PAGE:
Friday, September 12, 2008

Week 2 Cometh

Ah, Week 2 in the NFL is nigh upon us! I have completed watching many of the week 1 games finally, and am now ready for another fresh batch of games:

Tennessee at Cincinnati 1:00 PM CBS
Green Bay at Detroit 1:00 PM Fox
Oakland at Kansas City 1:00 PM CBS
NY Giants at St. Louis 1:00 PM Fox
Indianapolis at Minnesota 1:00 PM CBS
New Orleans at Washington 1:00 PM Fox
Chicago at Carolina 1:00 PM Fox
Buffalo at Jacksonville 1:00 PM CBS
San Francisco at Seattle 4:05 PM Fox
Atlanta at Tampa Bay 4:05 PM Fox
New England at NY Jets 4:15 PM CBS
Miami at Arizona 4:15 PM CBS
San Diego at Denver 4:15 PM CBS
Pittsburgh at Cleveland 8:15 PM NBC

Philadelphia at Dallas 8:30 PM ESPN
Baltimore at Houston 8:30 PM CBS

I did not watch New England, but I did see all of the other 11 teams I picked to be in the playoffs in 2008, and if there are two playoff teams that rocked my confidence in week 1, it would have to be Seattle and Jacksonville. I think Seattle is fine, because in their division, they may only need 9 wins to win it, but I am starting to wonder if I over-estimated the Jaguars in the AFC South. They have Buffalo on Sunday at home, and the Jags will have to show they can block a bit better – and with the injuries to that OL, I am not optimistic.

I still like Minnesota in the NFC North, but obviously Green Bay did well to hold serve on Monday, but I expect them to have their hands full at Detroit this week, given the Lions amazingly pathetic start in Atlanta. I am pretty sure at least 9 of the 11 Lions on defense had no interest in tackling anyone on the Falcons. Green Bay will be awfully confident, and I would imagine the Lions will show much better this week.

The best game for me on Sunday is the Jets-Patriots. How will Favre do in his home opener, and will the Jets be able to cause Matt Cassell problems? I think the Pats are still the big dog in that division, and 10-6 should win the divisional crown. Another fabulous matchup is the Colts – Vikes. Who is going 0-2? Because, whoever does faces the fact that only 13% of 0-2 teams make the playoffs.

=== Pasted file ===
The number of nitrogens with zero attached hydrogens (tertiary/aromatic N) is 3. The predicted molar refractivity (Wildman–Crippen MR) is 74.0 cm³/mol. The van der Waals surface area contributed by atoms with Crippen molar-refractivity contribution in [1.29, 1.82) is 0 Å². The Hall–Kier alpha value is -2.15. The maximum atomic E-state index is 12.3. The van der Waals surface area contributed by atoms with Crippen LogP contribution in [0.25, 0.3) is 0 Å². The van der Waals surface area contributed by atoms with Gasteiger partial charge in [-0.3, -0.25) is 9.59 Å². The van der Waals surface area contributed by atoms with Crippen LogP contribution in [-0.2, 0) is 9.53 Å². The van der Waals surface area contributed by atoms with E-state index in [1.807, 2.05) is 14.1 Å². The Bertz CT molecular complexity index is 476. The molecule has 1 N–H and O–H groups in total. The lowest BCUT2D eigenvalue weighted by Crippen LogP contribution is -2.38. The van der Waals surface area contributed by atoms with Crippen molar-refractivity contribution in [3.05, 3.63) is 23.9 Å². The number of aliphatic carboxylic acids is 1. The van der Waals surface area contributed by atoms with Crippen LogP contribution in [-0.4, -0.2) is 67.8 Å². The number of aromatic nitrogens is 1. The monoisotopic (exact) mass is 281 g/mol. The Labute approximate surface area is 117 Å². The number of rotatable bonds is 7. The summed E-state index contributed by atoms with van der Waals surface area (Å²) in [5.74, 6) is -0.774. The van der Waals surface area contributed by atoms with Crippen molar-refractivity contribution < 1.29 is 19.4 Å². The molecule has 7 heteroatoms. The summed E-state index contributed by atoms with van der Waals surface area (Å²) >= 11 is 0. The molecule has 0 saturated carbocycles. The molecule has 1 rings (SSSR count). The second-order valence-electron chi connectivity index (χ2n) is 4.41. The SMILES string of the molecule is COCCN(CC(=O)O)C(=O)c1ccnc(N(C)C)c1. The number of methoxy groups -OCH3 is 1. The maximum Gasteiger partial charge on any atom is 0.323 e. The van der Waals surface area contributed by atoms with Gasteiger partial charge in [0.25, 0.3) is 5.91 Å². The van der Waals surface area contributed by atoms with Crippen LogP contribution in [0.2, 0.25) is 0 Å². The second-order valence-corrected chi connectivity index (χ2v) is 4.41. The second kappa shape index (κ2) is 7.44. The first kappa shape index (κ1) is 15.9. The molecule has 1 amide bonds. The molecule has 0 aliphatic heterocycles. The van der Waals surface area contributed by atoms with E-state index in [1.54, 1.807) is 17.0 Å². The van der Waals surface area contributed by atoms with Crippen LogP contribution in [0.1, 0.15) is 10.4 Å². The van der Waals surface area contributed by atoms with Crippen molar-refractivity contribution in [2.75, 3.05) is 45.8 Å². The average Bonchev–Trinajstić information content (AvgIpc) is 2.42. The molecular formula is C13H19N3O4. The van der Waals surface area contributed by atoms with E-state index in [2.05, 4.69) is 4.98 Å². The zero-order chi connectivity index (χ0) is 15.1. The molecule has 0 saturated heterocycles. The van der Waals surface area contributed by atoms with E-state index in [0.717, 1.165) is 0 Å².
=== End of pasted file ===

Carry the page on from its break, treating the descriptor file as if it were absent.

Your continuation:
Owens stirs up Philly ….

Asked to compare the 2008 Dallas Cowboys to the 2004 Philadelphia Eagles, Terrell Owens bascially said there was no comparison.

The former Eagles receiver said during a conference call with Philadelpia reporters today that this Cowboys team is "way more talented."

Owens may be right. This Cowboys team is bursting with talent, including the modest receiver himself. The Cowboys sent 13 players to the Pro Bowl last season, although not all 13 were deserving. It says here that Roy Williams was the least deserving because he has become such a coverage liability.

Anyway, the 2004 Eagles didn't have as many Pro Bowlers and probably didn't have as much talent as this Dallas team. What the 2004 Eagles did have was a bunch of players who knew how to win big games, which is something the Cowboys have routinely failed to do since Owens' arrival three seasons ago.

Although the Eagles had not won or reached a Super Bowl before T.O.'s arrival juiced things up in 2004, they had won five playoff games, which is five more than the Cowboys have won in the last 11 years. Owens, though still ultra-confident, admitted that the Cowboys have to be focused on winning that first playoff game before they give even think about winning the Super Bowl.

Of course, the key point here is whether the 2008 Cowboys are better than the 2008 Eagles. This Dallas team is more talented, but this Eagles team has a lot of good, young talent on defense, which could make them a better team by the end of the season.

While mostly subdued with Philadelphia reporters, T.O. still apparently gets his shots in at Donovan McNabb when he talks to reporters down in Texas.

“I think the fans and just the excitement of me coming there and being there, it became too overwhelming for Donovan,” Owens said in a Dallas Morning News blog. “Other than that, I think at one point in time I will say that we had a good relationship. I think I got too big for Philly, too big for (McNabb). But here, Tony ([Romo) and I have a great relationship.”

Owens said he had a great relationship with the Philadelphia fans during his conference call and told the Dallas Morning News that his love affair with the city was too much for McNabb.

“I can remember being in (Texas Stadium) and hearing them chanting my name,” Owens said. “That couldn’t bode well for Donovan to hear that. It was an every-week thing.”